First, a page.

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The Daily Tar Heel

Halloween Crowd Dresses Up, Gets Down to Moby's Beats

The dance floor was packed with hundreds of scantily clad writhing bodies. It was Halloween, and the Ritz had come alive with the electro-groove of the man who calls himself Moby.

Green glow-sticks wove through the air in schizophrenic figure-eights and the girl with dragonfly wings beside me was shaking everything she had for everything it was worth. Strobe lights interspersed with green and purple spotlights pulsed to the beat of "Bodyrock" and as the toxins of the evening kicked in, the ravers lost themselves in the madness of the moment.

Add a little bit of classic soul, a lot of club techno, a talent for innovation and the skill of a tried-and-true performing artist, and what you've got is the man who's rocking the globe.

Moby's sound is unique and diverse. On his 1999 album Play, he layers simple harmonic vocals over rock drum beats and utilizes his adeptness with the guitar to add depth to the music's digital frameworks. Much of Moby's Halloween concert was based on Play, including the funk-techno mix "Find My Baby" and the bass-heavy "South Side."

On-the-spot creativity allowed for a new take on several standards. Upon request, Moby rendered a more up-tempo, dance-oriented version of "Run On." While the album track uses samples, Moby picked up the vocals and drew on his bass and drum players to transform the catchy groove-along song into music fit for any body-thrashing rave.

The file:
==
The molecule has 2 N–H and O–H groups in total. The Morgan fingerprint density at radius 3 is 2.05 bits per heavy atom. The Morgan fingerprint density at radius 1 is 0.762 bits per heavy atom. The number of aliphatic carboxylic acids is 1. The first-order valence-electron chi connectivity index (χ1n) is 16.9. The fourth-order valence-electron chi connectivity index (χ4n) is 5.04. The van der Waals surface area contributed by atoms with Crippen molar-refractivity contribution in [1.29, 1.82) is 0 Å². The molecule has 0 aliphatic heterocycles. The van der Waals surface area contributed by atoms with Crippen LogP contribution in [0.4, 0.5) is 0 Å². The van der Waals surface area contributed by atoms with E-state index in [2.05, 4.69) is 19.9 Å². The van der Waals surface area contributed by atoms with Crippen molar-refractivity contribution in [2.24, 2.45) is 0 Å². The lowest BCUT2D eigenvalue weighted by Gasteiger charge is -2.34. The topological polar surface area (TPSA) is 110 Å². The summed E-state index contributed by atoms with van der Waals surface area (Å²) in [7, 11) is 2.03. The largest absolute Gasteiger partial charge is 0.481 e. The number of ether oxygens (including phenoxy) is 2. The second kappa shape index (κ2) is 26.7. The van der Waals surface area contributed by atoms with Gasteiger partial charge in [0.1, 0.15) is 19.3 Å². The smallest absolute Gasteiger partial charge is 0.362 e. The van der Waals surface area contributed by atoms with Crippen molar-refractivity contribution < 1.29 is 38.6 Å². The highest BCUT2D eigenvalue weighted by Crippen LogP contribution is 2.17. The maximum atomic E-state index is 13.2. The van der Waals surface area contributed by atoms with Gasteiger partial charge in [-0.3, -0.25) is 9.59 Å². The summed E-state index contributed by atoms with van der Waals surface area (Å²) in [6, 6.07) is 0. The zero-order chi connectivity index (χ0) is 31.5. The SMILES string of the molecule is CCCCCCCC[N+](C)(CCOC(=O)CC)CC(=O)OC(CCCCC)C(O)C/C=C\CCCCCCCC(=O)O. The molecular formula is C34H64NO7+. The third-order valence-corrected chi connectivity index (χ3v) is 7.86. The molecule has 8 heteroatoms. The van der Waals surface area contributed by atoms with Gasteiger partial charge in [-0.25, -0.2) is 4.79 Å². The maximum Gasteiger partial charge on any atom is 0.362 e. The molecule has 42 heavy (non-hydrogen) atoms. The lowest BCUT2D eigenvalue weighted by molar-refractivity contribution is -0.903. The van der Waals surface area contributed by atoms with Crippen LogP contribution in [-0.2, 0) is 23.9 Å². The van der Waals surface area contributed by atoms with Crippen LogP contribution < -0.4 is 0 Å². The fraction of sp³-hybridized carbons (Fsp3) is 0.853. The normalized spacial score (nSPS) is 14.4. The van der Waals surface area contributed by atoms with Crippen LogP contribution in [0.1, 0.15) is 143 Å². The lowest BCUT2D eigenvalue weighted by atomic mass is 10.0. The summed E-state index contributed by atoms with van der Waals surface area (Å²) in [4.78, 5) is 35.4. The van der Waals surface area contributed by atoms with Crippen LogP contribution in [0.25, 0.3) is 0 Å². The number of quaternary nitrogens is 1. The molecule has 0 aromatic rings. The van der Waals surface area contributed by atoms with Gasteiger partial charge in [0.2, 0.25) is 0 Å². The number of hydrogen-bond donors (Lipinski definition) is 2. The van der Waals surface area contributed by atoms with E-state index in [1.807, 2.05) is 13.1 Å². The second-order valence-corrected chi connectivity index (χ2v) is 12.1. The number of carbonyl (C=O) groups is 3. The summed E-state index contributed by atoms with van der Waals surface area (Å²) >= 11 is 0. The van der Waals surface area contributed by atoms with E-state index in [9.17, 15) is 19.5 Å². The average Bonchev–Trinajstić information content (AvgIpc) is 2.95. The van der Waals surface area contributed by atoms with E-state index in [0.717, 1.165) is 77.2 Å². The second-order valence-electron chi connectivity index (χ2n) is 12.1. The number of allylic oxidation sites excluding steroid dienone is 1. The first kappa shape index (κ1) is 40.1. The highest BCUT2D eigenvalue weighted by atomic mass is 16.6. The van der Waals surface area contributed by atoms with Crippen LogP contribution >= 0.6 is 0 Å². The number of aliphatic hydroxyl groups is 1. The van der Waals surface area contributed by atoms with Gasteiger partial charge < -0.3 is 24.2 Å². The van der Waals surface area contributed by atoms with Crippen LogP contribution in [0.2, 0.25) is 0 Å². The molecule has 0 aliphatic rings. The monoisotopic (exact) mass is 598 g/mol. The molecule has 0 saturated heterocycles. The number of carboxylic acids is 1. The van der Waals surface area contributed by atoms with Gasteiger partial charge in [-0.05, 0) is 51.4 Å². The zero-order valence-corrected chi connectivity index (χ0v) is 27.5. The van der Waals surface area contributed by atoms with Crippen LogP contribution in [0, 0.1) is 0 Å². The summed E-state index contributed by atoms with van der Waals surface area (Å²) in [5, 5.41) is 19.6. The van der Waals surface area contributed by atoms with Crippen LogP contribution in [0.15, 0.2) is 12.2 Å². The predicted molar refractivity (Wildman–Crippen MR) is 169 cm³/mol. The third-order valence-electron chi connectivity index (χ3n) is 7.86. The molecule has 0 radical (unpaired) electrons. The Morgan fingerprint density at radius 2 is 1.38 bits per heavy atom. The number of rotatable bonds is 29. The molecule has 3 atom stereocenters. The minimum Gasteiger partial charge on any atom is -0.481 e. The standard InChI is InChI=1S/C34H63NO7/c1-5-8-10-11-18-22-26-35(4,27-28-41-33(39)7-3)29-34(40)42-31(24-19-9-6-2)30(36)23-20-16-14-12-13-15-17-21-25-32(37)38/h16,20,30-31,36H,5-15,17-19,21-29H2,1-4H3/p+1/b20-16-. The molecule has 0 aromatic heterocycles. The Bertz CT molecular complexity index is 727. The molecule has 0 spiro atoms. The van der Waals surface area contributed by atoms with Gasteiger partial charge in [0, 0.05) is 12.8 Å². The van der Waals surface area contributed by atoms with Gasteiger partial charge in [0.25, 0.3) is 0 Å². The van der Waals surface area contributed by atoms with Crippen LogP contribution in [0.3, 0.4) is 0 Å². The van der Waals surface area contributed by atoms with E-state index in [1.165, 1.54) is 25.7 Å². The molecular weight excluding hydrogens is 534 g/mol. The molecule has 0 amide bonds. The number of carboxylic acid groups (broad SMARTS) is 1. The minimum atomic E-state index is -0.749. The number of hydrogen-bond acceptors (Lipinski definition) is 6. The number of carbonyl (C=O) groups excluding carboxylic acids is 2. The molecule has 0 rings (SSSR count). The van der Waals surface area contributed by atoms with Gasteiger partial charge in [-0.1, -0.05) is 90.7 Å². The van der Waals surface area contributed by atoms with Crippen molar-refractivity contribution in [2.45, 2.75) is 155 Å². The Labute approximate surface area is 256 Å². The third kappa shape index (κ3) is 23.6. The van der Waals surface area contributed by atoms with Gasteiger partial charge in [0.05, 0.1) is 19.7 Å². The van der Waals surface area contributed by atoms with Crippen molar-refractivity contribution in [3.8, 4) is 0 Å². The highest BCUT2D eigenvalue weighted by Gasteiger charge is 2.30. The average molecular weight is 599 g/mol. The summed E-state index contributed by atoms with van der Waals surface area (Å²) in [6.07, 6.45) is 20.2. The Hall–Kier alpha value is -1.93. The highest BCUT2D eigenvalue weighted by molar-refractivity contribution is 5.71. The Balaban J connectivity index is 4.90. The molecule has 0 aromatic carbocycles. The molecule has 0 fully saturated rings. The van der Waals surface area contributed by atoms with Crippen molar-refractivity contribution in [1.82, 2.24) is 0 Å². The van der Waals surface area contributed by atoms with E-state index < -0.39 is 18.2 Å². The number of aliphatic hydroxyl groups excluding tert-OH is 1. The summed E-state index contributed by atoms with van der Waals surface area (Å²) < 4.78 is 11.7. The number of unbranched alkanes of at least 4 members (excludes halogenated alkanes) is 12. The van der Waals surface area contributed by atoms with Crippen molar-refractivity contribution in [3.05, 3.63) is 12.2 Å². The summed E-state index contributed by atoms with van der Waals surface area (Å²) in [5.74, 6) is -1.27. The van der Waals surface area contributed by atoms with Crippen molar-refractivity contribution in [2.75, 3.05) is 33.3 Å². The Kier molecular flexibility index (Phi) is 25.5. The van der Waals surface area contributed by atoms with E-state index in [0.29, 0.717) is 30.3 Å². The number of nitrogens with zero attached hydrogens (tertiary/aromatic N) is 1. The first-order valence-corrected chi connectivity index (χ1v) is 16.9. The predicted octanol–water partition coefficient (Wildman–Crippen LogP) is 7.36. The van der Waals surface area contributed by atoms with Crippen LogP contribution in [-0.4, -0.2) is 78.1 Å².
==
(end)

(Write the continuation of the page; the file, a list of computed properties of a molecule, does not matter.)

As an added bonus, Moby-turned secret-agent-man cranked up the energy with his rendition of the James Bond theme from "Tomorrow Never Dies."

Yet, either in tribute or in a somewhat misguided spur-of-the-moment decision, Aerosmith's signature "Walk This Way" and The Doors' "The End" also found their way into the mix. Moby did prove that he can play a wicked electric guitar, but it is probably best that those bands stay within the classic rock category. These were, however, the only faults in an otherwise perfectly orchestrated concert.

Despite his adventures in impromptu deviations from the dance club norm, Moby knew how to get a crowd of hyped-up Halloween revelers moving right up until the closing of the show.

After a full two hours, which wrapped up with older material, Moby returned to the stage for an encore. His shirtless figure stood alone, shrouded in smoke, silhouetted by murky white stage lights. Arms outstretched to the crowd, his final chords united the masses into a giant sea of sweaty, exhausted and completely satisfied listeners. Some, including myself, might even have called it better than Franklin Street.

The Arts & Entertainment Editor

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